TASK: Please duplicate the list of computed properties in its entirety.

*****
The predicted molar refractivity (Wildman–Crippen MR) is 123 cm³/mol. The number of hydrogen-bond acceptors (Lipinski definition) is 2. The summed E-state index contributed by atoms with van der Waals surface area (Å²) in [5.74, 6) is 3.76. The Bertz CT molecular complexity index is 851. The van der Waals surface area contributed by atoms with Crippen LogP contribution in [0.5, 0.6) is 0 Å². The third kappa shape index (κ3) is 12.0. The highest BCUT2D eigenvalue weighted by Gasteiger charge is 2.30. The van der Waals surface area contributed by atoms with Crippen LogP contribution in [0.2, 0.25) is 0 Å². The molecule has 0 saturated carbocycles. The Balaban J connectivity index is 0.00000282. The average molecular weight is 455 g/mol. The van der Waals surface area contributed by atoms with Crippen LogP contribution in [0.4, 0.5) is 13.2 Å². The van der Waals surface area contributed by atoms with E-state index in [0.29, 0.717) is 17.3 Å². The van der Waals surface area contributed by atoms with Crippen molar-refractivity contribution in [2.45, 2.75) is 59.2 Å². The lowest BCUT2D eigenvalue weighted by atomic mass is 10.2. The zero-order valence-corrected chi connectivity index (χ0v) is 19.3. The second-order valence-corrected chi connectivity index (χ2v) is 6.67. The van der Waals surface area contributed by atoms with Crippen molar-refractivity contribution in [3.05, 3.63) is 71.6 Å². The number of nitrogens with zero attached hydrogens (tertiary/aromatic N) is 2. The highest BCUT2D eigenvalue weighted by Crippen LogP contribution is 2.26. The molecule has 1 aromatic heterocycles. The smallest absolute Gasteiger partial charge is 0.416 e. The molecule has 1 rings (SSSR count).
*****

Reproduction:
The predicted molar refractivity (Wildman–Crippen MR) is 123 cm³/mol. The number of hydrogen-bond acceptors (Lipinski definition) is 2. The summed E-state index contributed by atoms with van der Waals surface area (Å²) in [5.74, 6) is 3.76. The Bertz CT molecular complexity index is 851. The van der Waals surface area contributed by atoms with Crippen LogP contribution in [0.5, 0.6) is 0 Å². The third kappa shape index (κ3) is 12.0. The highest BCUT2D eigenvalue weighted by Gasteiger charge is 2.30. The van der Waals surface area contributed by atoms with Crippen LogP contribution in [0.2, 0.25) is 0 Å². The molecule has 0 saturated carbocycles. The Balaban J connectivity index is 0.00000282. The average molecular weight is 455 g/mol. The van der Waals surface area contributed by atoms with Crippen LogP contribution in [0.4, 0.5) is 13.2 Å². The van der Waals surface area contributed by atoms with E-state index in [0.29, 0.717) is 17.3 Å². The van der Waals surface area contributed by atoms with Crippen molar-refractivity contribution in [2.45, 2.75) is 59.2 Å². The lowest BCUT2D eigenvalue weighted by atomic mass is 10.2. The zero-order valence-corrected chi connectivity index (χ0v) is 19.3. The second-order valence-corrected chi connectivity index (χ2v) is 6.67. The van der Waals surface area contributed by atoms with Crippen molar-refractivity contribution in [3.05, 3.63) is 71.6 Å². The number of nitrogens with zero attached hydrogens (tertiary/aromatic N) is 2. The highest BCUT2D eigenvalue weighted by Crippen LogP contribution is 2.26. The molecule has 1 aromatic heterocycles. The smallest absolute Gasteiger partial charge is 0.416 e. The molecule has 1 rings (SSSR count).